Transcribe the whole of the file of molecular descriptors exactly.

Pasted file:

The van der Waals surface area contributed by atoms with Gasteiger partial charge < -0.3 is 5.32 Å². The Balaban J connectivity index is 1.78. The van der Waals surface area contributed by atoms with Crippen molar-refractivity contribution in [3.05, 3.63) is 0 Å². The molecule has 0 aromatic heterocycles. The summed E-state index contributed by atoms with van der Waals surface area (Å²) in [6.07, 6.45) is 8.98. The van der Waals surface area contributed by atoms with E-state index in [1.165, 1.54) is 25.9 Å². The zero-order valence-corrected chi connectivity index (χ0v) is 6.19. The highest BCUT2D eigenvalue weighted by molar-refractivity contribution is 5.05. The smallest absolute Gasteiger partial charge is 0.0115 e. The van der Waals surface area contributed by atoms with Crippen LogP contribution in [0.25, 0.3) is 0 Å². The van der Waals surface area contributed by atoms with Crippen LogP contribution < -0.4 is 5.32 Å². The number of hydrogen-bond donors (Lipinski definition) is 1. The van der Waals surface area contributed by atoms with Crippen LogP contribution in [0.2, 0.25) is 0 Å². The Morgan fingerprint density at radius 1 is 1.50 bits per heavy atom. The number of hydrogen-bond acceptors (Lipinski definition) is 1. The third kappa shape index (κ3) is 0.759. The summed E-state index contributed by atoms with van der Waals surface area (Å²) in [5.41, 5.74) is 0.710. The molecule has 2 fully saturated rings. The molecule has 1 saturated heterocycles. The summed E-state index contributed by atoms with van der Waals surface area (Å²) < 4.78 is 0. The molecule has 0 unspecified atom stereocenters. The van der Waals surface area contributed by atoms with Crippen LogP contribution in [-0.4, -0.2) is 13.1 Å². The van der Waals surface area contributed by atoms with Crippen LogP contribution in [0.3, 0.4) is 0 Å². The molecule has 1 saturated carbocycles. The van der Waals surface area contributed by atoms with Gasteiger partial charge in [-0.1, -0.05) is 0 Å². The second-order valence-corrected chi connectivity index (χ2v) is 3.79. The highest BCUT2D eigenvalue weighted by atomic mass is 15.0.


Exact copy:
The van der Waals surface area contributed by atoms with Gasteiger partial charge < -0.3 is 5.32 Å². The Balaban J connectivity index is 1.78. The van der Waals surface area contributed by atoms with Crippen molar-refractivity contribution in [3.05, 3.63) is 0 Å². The molecule has 0 aromatic heterocycles. The summed E-state index contributed by atoms with van der Waals surface area (Å²) in [6.07, 6.45) is 8.98. The van der Waals surface area contributed by atoms with E-state index in [1.165, 1.54) is 25.9 Å². The zero-order valence-corrected chi connectivity index (χ0v) is 6.19. The highest BCUT2D eigenvalue weighted by molar-refractivity contribution is 5.05. The smallest absolute Gasteiger partial charge is 0.0115 e. The van der Waals surface area contributed by atoms with Crippen LogP contribution in [0.25, 0.3) is 0 Å². The van der Waals surface area contributed by atoms with Crippen LogP contribution < -0.4 is 5.32 Å². The number of hydrogen-bond donors (Lipinski definition) is 1. The van der Waals surface area contributed by atoms with Crippen LogP contribution in [0.2, 0.25) is 0 Å². The Morgan fingerprint density at radius 1 is 1.50 bits per heavy atom. The number of hydrogen-bond acceptors (Lipinski definition) is 1. The third kappa shape index (κ3) is 0.759. The summed E-state index contributed by atoms with van der Waals surface area (Å²) in [5.41, 5.74) is 0.710. The molecule has 2 fully saturated rings. The molecule has 1 saturated heterocycles. The summed E-state index contributed by atoms with van der Waals surface area (Å²) < 4.78 is 0. The molecule has 0 unspecified atom stereocenters. The van der Waals surface area contributed by atoms with Crippen LogP contribution in [-0.4, -0.2) is 13.1 Å². The van der Waals surface area contributed by atoms with Crippen LogP contribution in [0.3, 0.4) is 0 Å². The molecule has 1 saturated carbocycles. The van der Waals surface area contributed by atoms with Gasteiger partial charge in [-0.1, -0.05) is 0 Å². The second-order valence-corrected chi connectivity index (χ2v) is 3.79. The highest BCUT2D eigenvalue weighted by atomic mass is 15.0.